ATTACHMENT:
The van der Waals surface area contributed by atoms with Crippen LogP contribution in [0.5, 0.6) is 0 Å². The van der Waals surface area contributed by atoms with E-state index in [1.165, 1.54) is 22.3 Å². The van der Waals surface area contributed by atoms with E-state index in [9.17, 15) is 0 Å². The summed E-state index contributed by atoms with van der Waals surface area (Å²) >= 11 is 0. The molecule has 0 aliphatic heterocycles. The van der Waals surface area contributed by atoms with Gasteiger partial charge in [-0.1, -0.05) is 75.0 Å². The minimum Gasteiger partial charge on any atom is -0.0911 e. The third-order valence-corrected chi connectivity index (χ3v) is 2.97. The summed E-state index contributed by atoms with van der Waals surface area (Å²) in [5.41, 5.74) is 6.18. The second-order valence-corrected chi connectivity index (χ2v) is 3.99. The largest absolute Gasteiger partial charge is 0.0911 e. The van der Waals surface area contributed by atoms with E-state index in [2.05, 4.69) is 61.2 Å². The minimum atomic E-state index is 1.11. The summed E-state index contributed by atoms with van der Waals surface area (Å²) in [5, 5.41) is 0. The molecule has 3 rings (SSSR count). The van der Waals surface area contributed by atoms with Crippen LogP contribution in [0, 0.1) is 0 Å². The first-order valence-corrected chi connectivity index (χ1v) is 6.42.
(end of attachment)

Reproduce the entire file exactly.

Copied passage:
The van der Waals surface area contributed by atoms with Crippen LogP contribution in [0.5, 0.6) is 0 Å². The van der Waals surface area contributed by atoms with E-state index in [1.165, 1.54) is 22.3 Å². The van der Waals surface area contributed by atoms with E-state index in [9.17, 15) is 0 Å². The summed E-state index contributed by atoms with van der Waals surface area (Å²) >= 11 is 0. The molecule has 0 aliphatic heterocycles. The van der Waals surface area contributed by atoms with Gasteiger partial charge in [-0.1, -0.05) is 75.0 Å². The minimum Gasteiger partial charge on any atom is -0.0911 e. The third-order valence-corrected chi connectivity index (χ3v) is 2.97. The summed E-state index contributed by atoms with van der Waals surface area (Å²) in [5.41, 5.74) is 6.18. The second-order valence-corrected chi connectivity index (χ2v) is 3.99. The largest absolute Gasteiger partial charge is 0.0911 e. The van der Waals surface area contributed by atoms with E-state index in [2.05, 4.69) is 61.2 Å². The minimum atomic E-state index is 1.11. The summed E-state index contributed by atoms with van der Waals surface area (Å²) in [5, 5.41) is 0. The molecule has 3 rings (SSSR count). The van der Waals surface area contributed by atoms with Crippen LogP contribution in [0, 0.1) is 0 Å². The first-order valence-corrected chi connectivity index (χ1v) is 6.42.